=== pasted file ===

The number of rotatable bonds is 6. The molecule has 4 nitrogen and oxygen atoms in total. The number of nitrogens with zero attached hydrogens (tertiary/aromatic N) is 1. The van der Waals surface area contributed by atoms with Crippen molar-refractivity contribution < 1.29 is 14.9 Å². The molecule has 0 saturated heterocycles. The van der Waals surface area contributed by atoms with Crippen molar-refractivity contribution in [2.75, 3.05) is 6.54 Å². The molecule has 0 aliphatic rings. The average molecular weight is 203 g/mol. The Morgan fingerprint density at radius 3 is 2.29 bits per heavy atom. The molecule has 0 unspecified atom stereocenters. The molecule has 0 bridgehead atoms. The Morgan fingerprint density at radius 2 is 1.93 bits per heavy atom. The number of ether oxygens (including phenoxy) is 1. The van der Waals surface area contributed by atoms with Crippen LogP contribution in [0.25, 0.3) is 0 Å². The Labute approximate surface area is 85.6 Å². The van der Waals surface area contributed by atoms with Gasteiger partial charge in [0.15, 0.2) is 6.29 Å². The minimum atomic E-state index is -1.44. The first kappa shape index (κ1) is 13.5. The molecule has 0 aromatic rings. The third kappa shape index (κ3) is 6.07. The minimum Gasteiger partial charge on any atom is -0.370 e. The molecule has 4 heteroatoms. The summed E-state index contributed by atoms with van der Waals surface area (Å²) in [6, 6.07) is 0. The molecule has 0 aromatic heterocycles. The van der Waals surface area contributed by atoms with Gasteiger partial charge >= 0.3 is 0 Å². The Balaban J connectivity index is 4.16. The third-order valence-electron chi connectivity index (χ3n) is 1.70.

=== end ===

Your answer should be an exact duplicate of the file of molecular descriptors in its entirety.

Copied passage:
The number of rotatable bonds is 6. The molecule has 4 nitrogen and oxygen atoms in total. The number of nitrogens with zero attached hydrogens (tertiary/aromatic N) is 1. The van der Waals surface area contributed by atoms with Crippen molar-refractivity contribution < 1.29 is 14.9 Å². The molecule has 0 saturated heterocycles. The van der Waals surface area contributed by atoms with Crippen molar-refractivity contribution in [2.75, 3.05) is 6.54 Å². The molecule has 0 aliphatic rings. The average molecular weight is 203 g/mol. The Morgan fingerprint density at radius 3 is 2.29 bits per heavy atom. The molecule has 0 unspecified atom stereocenters. The molecule has 0 bridgehead atoms. The Morgan fingerprint density at radius 2 is 1.93 bits per heavy atom. The number of ether oxygens (including phenoxy) is 1. The van der Waals surface area contributed by atoms with Crippen LogP contribution in [0.25, 0.3) is 0 Å². The Labute approximate surface area is 85.6 Å². The van der Waals surface area contributed by atoms with Gasteiger partial charge in [0.15, 0.2) is 6.29 Å². The minimum atomic E-state index is -1.44. The first kappa shape index (κ1) is 13.5. The molecule has 0 aromatic rings. The third kappa shape index (κ3) is 6.07. The minimum Gasteiger partial charge on any atom is -0.370 e. The molecule has 4 heteroatoms. The summed E-state index contributed by atoms with van der Waals surface area (Å²) in [6, 6.07) is 0. The molecule has 0 aromatic heterocycles. The van der Waals surface area contributed by atoms with Gasteiger partial charge >= 0.3 is 0 Å². The Balaban J connectivity index is 4.16. The third-order valence-electron chi connectivity index (χ3n) is 1.70.